Heike Kamerlingh Onnes


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Kamerlingh Onnes, Heike

(hī`kə kä`mərlĭng ôn`əs), 1853–1926, Dutch physicist. He was, from 1882, professor of physics at the Univ. of Leiden. He made important studies of the properties of helium and, in attempting to solidify it, produced a temperature within one degree of absolute zero. In the course of his low temperature experiments, he discovered the property of superconductivitysuperconductivity,
abnormally high electrical conductivity of certain substances. The phenomenon was discovered in 1911 by Heike Kamerlingh Onnes, who found that the resistance of mercury dropped suddenly to zero at a temperature of about 4.
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 in certain metals. For these researches he received the 1913 Nobel Prize in Physics.

Onnes, Heike Kamerlingh:

see Kamerlingh Onnes, HeikeKamerlingh Onnes, Heike
, 1853–1926, Dutch physicist. He was, from 1882, professor of physics at the Univ. of Leiden. He made important studies of the properties of helium and, in attempting to solidify it, produced a temperature within one degree of absolute zero.
..... Click the link for more information.
.

Kamerlingh Onnes, Heike

 

Born Sept. 21, 1853, in Groningen; died Feb. 21, 1926, in Leiden. Dutch physicist and chemist. Doctor of philosophical sciences (1879). Professor at the University of Leiden from 1882 to 1924.

In an effort to obtain liquid helium, Kamerlingh Onnes organized a specially equipped cryogenic laboratory at the University of Leiden, which became a world center for low-temperature physics and was subsequently named after him. Here he first achieved temperatures close to absolute zero and in 1908 obtained liquid helium. Kamerlingh Onnes studied the physical properties of various substances at low temperatures, especially those of mercury, lead, and tin. While investigating the electrical resistance of mercury in 1911, he observed that the resistance disappeared at a temperature of 4. 1°K. This phenomenon was called superconductivity. He also worked on thermodynamics, magneto-optics, and radioactivity. Kamerlingh Onnes was awarded a Nobel Prize in 1913.

WORKS

“On the Changes of the Electrical Resistance of Pure Metals at Very Low Temperatures. V. The Disappearance of the Resistance of Mercury.” Communication From the Physical Laboratory at the University of Leiden. 1911, no. 122, p. 13.

REFERENCE

Keesom, W. Gelii. Moscow, 1949. (Translated from English.) (Containsa bibliography of Kamerlingh Onnes’ works.)
References in periodicals archive ?
Heike Kamerlingh Onnes, the pioneer in low temperature research who worked at Leyden, Holland, used the method of lowering temperature by reducing the vapor pressure of liquid helium.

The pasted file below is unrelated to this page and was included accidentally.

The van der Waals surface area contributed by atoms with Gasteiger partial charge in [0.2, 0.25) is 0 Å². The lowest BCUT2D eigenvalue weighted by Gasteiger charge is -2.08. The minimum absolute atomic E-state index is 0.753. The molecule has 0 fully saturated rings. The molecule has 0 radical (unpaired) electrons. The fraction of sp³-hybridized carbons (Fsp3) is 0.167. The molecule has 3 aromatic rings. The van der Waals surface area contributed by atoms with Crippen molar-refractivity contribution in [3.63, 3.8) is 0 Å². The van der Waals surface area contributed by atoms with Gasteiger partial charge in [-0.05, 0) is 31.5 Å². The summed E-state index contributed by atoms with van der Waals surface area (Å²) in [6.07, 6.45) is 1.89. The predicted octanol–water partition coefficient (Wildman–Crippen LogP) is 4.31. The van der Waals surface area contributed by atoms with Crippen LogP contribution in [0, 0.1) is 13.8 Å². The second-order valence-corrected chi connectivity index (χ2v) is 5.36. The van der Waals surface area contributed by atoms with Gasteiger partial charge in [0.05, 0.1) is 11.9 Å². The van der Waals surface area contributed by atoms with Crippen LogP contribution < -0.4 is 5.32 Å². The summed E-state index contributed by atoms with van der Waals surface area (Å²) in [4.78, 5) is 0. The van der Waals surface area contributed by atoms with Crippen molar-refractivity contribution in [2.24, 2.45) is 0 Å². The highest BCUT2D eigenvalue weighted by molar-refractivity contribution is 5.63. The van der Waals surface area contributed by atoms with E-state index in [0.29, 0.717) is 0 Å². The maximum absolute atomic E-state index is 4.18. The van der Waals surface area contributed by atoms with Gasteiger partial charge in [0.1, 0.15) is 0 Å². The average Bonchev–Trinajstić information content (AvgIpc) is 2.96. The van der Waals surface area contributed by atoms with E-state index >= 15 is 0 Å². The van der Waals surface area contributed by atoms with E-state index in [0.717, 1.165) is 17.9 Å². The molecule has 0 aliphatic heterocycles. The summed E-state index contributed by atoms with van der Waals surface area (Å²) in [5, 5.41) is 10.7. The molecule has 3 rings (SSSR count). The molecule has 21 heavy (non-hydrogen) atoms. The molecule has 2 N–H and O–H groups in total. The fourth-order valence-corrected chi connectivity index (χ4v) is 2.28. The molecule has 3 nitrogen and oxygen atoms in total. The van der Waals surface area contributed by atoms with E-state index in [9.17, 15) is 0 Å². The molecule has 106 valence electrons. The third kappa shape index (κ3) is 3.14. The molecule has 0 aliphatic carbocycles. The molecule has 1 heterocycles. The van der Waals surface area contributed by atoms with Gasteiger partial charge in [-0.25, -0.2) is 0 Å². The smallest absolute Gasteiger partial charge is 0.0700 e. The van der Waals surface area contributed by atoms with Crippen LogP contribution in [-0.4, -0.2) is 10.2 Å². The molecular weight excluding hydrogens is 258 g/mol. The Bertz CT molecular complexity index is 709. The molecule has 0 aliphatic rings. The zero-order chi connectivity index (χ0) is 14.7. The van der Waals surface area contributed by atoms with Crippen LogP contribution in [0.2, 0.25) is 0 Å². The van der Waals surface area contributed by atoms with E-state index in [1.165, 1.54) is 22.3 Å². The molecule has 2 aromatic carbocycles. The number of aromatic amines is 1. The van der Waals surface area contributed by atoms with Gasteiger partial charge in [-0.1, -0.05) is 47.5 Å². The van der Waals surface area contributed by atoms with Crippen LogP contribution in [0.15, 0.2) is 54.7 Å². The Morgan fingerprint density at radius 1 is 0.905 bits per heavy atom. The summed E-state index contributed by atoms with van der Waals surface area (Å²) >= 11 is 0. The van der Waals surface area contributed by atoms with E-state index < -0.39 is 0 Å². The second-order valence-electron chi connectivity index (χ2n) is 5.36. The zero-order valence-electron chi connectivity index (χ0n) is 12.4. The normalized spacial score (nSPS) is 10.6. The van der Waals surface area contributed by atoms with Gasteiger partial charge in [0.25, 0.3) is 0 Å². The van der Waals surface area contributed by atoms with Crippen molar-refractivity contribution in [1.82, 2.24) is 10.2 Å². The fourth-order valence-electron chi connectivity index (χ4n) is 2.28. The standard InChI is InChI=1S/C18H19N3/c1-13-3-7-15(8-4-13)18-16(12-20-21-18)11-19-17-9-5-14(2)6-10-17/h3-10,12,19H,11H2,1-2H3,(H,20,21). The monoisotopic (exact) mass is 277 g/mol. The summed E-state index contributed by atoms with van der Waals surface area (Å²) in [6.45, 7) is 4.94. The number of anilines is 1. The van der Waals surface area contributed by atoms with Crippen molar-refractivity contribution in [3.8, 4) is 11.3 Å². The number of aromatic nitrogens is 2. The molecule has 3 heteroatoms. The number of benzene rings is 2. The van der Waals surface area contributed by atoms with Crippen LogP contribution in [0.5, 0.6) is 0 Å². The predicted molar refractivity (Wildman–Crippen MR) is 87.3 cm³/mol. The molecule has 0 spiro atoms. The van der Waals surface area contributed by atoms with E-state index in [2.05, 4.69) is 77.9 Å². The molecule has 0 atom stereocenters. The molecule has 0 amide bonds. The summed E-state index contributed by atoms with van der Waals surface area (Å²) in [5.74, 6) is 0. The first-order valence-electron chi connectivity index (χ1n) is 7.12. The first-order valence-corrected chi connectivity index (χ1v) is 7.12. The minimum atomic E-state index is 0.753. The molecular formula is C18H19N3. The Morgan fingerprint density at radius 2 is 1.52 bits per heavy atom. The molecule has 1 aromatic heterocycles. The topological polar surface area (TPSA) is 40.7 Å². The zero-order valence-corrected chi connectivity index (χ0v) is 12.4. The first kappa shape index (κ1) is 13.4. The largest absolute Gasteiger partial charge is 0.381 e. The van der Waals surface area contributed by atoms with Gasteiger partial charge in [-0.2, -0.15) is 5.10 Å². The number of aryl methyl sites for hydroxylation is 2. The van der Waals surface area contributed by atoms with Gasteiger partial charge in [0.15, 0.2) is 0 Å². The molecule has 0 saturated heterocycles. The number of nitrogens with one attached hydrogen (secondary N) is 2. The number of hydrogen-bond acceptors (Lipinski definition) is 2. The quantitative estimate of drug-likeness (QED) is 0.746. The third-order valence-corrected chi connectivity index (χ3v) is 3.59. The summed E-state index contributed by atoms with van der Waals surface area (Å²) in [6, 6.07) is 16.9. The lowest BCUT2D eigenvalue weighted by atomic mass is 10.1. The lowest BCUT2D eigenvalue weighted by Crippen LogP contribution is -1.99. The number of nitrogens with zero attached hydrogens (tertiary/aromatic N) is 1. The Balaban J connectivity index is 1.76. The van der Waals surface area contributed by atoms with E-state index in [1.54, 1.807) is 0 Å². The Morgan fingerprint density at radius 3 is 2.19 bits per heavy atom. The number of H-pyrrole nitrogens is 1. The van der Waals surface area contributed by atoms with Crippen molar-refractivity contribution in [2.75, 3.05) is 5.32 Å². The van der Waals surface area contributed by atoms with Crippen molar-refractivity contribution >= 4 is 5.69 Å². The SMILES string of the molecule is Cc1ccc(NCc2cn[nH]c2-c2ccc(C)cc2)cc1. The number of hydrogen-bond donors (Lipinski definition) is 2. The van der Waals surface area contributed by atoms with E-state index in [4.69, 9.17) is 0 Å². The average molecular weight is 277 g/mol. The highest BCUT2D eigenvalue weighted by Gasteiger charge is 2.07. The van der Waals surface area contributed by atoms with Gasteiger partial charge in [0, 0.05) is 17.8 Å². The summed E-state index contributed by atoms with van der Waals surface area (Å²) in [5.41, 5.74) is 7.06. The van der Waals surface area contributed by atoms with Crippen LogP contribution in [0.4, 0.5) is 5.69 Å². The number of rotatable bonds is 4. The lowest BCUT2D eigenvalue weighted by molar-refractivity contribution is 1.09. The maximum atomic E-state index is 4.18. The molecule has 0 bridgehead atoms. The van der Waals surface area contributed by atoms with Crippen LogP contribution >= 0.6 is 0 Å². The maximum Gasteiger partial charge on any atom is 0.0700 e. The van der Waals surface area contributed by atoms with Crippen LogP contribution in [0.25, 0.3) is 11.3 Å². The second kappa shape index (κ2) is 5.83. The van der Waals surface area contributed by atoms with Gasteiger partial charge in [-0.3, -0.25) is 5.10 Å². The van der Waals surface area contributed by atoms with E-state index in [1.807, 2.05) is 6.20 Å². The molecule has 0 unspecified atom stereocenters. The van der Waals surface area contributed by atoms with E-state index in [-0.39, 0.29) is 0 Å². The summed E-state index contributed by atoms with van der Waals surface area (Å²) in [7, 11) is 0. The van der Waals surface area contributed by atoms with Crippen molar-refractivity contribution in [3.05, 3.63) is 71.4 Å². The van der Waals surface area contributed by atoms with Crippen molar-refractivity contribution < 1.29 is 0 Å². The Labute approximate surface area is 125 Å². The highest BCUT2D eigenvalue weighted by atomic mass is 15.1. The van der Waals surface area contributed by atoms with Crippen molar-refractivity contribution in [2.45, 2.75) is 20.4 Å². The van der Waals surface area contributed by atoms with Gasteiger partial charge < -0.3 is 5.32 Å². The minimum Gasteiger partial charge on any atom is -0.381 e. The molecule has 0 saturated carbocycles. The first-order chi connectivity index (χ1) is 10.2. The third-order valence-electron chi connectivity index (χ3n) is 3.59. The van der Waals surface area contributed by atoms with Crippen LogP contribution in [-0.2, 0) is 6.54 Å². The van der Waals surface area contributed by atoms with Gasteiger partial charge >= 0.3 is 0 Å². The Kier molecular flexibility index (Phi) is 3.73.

Takano plans to present his findings at a European conference in September in The Hague, near Leiden where Heike Kamerlingh Onnes discovered superconductivity 100 years ago.
Superconductivity was discovered in 1911 by Heike Kamerlingh Onnes, a Dutch physicist, and to this day it is still one of the most dramatic phenomena that occurs in physics.
Conventional superconductors were first discovered in the early 20th century, when Dutch physicist Heike Kamerlingh Onnes cooled mercury to four degrees Kelvin (-269 degrees Celsius), and observed that the material's electrical resistance dropped to zero.
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Heike Kamerlingh Onnes was born as the first of three siblings on September 21, 1853, at Groningen, The Netherlands.
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Its physics and astronomy laboratories were once the base for Heike Kamerlingh Onnes, the distinguished scientist who first discovered the temperature of absolute zero at the end of last century.
Since the discovery of superconductivity in 1911 by Heike Kamerlingh Onnes, researchers around the world have been trying to exploit the phenomena in a variety of applications, including medical imaging, power generation, and motors.
The very first superconductor was found in 1911, when Dutch physicist Heike Kamerlingh Onnes discovered that mercury lost its electrical resistance when cooled to 4 kelvins.
Dutch physicist Heike Kamerlingh Onnes achieved the feat in 1908, and in 1913 received the Nobel Prize in physics for his efforts.
Conventional superconductors are explained through the Bardeen-Cooper-Schrieffer (BCS) theory, which was formulated some 40 years after the first superconductor was discovered by Heike Kamerlingh Onnes in 1911.